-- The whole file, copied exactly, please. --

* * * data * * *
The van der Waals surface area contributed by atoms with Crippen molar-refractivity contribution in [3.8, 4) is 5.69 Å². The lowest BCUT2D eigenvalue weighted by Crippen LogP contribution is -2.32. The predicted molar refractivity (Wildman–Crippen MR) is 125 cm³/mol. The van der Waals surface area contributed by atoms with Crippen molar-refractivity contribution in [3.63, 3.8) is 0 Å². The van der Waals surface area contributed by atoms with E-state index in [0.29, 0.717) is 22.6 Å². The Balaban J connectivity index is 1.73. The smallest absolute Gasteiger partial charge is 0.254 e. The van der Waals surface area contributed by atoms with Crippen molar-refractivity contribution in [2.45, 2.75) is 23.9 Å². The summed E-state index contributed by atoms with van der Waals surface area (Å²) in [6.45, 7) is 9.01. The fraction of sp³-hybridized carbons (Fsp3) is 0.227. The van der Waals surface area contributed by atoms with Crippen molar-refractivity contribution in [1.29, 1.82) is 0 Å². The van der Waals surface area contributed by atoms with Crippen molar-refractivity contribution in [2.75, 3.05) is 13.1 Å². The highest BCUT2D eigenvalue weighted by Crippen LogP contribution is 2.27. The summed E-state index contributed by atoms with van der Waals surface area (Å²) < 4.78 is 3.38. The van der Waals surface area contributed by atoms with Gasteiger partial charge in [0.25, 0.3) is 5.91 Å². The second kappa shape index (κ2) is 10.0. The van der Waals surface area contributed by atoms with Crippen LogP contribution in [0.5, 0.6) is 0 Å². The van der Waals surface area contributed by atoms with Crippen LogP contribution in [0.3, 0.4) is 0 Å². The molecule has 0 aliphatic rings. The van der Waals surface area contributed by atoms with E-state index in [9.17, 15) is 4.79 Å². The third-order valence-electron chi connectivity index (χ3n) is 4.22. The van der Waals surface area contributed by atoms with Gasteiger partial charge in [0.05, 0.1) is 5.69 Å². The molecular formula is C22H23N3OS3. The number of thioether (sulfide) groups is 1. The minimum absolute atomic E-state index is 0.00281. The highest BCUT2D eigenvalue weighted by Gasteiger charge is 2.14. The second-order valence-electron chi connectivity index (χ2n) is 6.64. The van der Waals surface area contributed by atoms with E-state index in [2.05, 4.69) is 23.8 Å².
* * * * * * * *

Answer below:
The van der Waals surface area contributed by atoms with Crippen molar-refractivity contribution in [3.8, 4) is 5.69 Å². The lowest BCUT2D eigenvalue weighted by Crippen LogP contribution is -2.32. The predicted molar refractivity (Wildman–Crippen MR) is 125 cm³/mol. The van der Waals surface area contributed by atoms with Crippen molar-refractivity contribution in [3.63, 3.8) is 0 Å². The van der Waals surface area contributed by atoms with E-state index in [0.29, 0.717) is 22.6 Å². The Balaban J connectivity index is 1.73. The smallest absolute Gasteiger partial charge is 0.254 e. The van der Waals surface area contributed by atoms with Crippen molar-refractivity contribution in [2.45, 2.75) is 23.9 Å². The summed E-state index contributed by atoms with van der Waals surface area (Å²) in [6.45, 7) is 9.01. The fraction of sp³-hybridized carbons (Fsp3) is 0.227. The van der Waals surface area contributed by atoms with Crippen molar-refractivity contribution in [1.29, 1.82) is 0 Å². The van der Waals surface area contributed by atoms with Crippen molar-refractivity contribution in [2.75, 3.05) is 13.1 Å². The highest BCUT2D eigenvalue weighted by Crippen LogP contribution is 2.27. The summed E-state index contributed by atoms with van der Waals surface area (Å²) < 4.78 is 3.38. The van der Waals surface area contributed by atoms with Gasteiger partial charge in [0.25, 0.3) is 5.91 Å². The second kappa shape index (κ2) is 10.0. The van der Waals surface area contributed by atoms with Crippen LogP contribution in [0.5, 0.6) is 0 Å². The van der Waals surface area contributed by atoms with Crippen LogP contribution in [0.3, 0.4) is 0 Å². The molecule has 0 aliphatic rings. The van der Waals surface area contributed by atoms with E-state index in [9.17, 15) is 4.79 Å². The third-order valence-electron chi connectivity index (χ3n) is 4.22. The van der Waals surface area contributed by atoms with Gasteiger partial charge in [0.05, 0.1) is 5.69 Å². The molecular formula is C22H23N3OS3. The number of thioether (sulfide) groups is 1. The minimum absolute atomic E-state index is 0.00281. The highest BCUT2D eigenvalue weighted by Gasteiger charge is 2.14. The second-order valence-electron chi connectivity index (χ2n) is 6.64. The van der Waals surface area contributed by atoms with E-state index in [2.05, 4.69) is 23.8 Å².